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Huge mistake on my model; help needed

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  • Member since
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  • From: Southern Québec
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Huge mistake on my model; help needed
Posted by ModelTrain on Saturday, April 24, 2021 9:51 AM

Hi everyone!

I made a huge mistake yesterday with a new model I was building, a grain elevator. I glued the grain elevator in the wrong direction. What I mean by that is that the door that is supposed to face the train is now facing the truck entrance.

After a little bit of thinking, I decided that it was impossible to unglue the elevator from its base. So I decided to cut the truck entrance part from the elevator. I will have a lot of sanding to do so the truck entrance can fit properly onto the elevator.

I was also thinking about using the smallest white part on the picture and glue it on the base of the elevator. I think I will have to use some putty and sanding to make this little part fit.

What are your thoughts about this? Do you agree with I want to do? Do you have other suggestions?

 

Thanks for your help!

 

Grain

Stef

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Posted by Lastspikemike on Saturday, April 24, 2021 10:09 AM

Well and haven't we all done something similar...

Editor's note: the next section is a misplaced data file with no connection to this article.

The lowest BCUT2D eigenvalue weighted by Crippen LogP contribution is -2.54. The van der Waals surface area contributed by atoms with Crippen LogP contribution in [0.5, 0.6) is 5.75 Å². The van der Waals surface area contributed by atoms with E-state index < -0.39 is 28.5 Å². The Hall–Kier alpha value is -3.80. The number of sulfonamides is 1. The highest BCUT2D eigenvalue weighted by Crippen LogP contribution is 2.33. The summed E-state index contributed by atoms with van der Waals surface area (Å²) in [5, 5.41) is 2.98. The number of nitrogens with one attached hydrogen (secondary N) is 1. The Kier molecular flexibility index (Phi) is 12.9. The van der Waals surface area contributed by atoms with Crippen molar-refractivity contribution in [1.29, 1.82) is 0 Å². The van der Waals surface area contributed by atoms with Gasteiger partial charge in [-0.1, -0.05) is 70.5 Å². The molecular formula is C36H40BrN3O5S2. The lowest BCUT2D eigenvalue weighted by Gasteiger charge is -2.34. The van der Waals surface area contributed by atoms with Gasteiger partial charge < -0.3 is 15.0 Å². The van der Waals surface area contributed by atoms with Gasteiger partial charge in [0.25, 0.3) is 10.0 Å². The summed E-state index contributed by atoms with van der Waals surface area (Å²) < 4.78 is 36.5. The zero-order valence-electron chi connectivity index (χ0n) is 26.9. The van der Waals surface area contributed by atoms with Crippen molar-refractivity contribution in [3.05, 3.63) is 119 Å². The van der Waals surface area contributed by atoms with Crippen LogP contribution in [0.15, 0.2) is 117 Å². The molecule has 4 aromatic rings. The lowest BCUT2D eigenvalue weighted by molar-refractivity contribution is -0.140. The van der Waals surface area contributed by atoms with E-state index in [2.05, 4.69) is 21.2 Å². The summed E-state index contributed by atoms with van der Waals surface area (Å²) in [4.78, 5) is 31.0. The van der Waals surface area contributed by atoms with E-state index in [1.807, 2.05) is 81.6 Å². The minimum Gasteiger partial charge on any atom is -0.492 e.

I think kit bashing originated with mistakes like this. 

As you've discovered, kit bashing isn't that hard to do.

Correcting these kinds of mistakes is actually real model making. Assembling a kit "correctly" is just that, assembly. 

Specfics of your proposed repair are hard to assess without actually being there.

Two " rules" I learned building hundreds of models, plastic and wood, some from scratch including design, are at scale sizes if it looks right it is right almost by definition. Accuracy is nowhere near as important as impression. The whole modelmaking  environment involves our very human sense of drama and imagination. We look at miniature worlds and we want to believe in them so we do.

The other "rule" is related: make it look right, who cares how you got there. The "back side" or the inside can look awful, it's the outside presentation aspect that you want to look right. A little sanding, a little filler a little paint or a lot of paint and you'll get there.

Maybe read all the instructions next time....I never do but I like to skim the whole build procedure and look at all the bits before I start cutting stuff off sprues. Ironically, my worst mistakes come from reading ahead in the instructions and then misremembering the order the steps need to be performed in. 

Alyth Yard

Canada

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Posted by BATMAN on Saturday, April 24, 2021 10:32 AM

Take a deep breath and be happy you will have something a little different on the layout. I love grain elevators and have visited quite a few as I have journeyed around the prairies and they are bashed and crashed and no two look the same or are in pristine condition.

Is your elevator wood or plastic and what kind of glue did you use?

I made a similar mistake when I was distracted by my little children (at the time) coming into the room after I applied the glue but before I put the pieces together. So far I seem to be the only one that knows.

Brent

It's not the age honey, it's the mileage.

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Posted by Track fiddler on Saturday, April 24, 2021 11:00 AM

I see your kinda new here Stef. Welcome to the forum!